May. 16th, 2017

kevin_standlee: (Gavel of WSFS)
Ben Yalow has pointed out to me that, in the context of a discussion that happened a few days ago about when WSFS Constitutional amendments take effect and the somewhat esoteric and nearly theoretical question of whether a vote in favor of ratification can be considered, the following Ruling of Continuing Effect, from 2002:

CH-2002-4: The Chair ruled that amendments to the Constitution become part of the Constitution at the moment of ratification, although they generally do not take effect until later; therefore, they are subject to amendment as any other part of the Constitution.
So what does this mean in practice, particularly regarding the YA Award with its problematical blanks and provisions, up for ratification this year? I've been argued around to the following:

1. If the YA Award as it currently stands is ratified, it becomes part of the WSFS Constitution the moment it is ratified, but it does not take effect (including its provision) until the end of Worldcon 75.

2. Item 1 means that that as it currently stands, the Worldcon 75 WSFS Business Meeting does not have the authority to name a YA Award. However, the 2018 WSFS Business Meeting could apply a name to the Award in a single vote because of that provision. (Of course, this is all moot if the base proposal fails to be ratified.)

3. Should the 2017 Business Meeting decide to ratify that YA proposal without the provision, the 2017 Meeting could then move as a new amendment to insert a name into the Award, with the name being something that could be passed in 2017 and ratified in 2018, like any other WSFS Constitutional amendment. That means the YA Award would have no official name in 2018, but (assuming 2017 passes a naming amendment that is ratified in 2018), it could get an official name for 2019 and beyond.

4. I would rule an amendment to strike out the special provision in the YA Amendment to be a reduction of scope and thus subject to immediate ratification. That's not because it reduces the number of words in the proposal. (You can increase the scope of change while simultaneously reducing the word count of a given proposal.) It is because striking out the special provision brings the proposal closer to the existing Constitutional rules; that makes the scope of change smaller, and we can ratify anything between the existing Constitution and the fully-scoped proposal up for ratification.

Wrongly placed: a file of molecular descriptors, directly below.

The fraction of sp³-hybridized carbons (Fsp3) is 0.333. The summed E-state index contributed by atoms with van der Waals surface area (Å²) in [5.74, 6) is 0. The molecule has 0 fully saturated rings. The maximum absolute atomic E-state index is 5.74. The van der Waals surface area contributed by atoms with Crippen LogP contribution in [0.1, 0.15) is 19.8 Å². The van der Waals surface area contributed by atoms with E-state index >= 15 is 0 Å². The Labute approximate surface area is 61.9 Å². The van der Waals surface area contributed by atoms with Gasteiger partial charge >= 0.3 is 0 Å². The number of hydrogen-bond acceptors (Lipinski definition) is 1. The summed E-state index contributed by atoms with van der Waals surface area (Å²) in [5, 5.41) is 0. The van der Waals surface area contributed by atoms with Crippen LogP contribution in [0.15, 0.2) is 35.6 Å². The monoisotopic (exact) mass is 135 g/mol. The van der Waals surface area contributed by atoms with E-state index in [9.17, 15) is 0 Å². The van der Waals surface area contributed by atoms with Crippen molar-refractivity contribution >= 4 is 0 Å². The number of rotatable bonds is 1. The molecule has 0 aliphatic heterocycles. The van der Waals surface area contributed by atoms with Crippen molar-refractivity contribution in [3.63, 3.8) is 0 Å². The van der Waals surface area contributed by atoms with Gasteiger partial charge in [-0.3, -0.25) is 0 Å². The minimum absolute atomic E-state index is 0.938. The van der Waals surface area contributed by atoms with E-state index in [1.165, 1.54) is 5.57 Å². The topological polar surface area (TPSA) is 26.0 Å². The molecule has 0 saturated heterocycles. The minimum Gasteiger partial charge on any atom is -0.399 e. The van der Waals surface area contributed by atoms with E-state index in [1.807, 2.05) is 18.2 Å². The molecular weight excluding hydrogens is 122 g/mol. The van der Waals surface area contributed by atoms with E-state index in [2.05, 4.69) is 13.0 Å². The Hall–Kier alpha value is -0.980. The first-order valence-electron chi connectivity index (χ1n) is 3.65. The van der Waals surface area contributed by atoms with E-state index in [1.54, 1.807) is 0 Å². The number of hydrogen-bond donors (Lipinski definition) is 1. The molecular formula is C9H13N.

Now CH-2002-4 is a Chair's Ruling that has never been overturned either by a contrary ruling, a Standing Rule, or a change to the WSFS Constitution; therefore, it has significant binding force over WSFS procedures, although the Business Meeting could decide to set it aside. As part of the body of "Customs and Usages of WSFS," it has higher precedence than the parliamentary authority, Robert's Rules of Order, Newly Revised, although in fact I contend that it's quite consistent with RONR anyway.

The embarrassing thing about having to have CH-2002-4 pointed out to me is that I'm the one who made the ruling back at the 2002 WSFS Business Meeting. Oops. Oh, and because I'm the one who wrote the procedural end-run about naming, I'm setting myself up to, in effect, overrule myself. It wouldn't even be the first time that I, as WSFS Business Meeting Chair, have overruled an action that I, in some other role, took in WSFS.

Nothing I have said in this post should be taken as my expressing an opinion on the merits of a WSFS-sanctioned YA fiction award, or on the merits of any name (or lack of a name). I'm neutral on the merits. I'm only interested in making sure the process is correct.

Oh, and I still don't think you can reconsider an affirmative vote to ratify a Constitutional amendment.

August 2017

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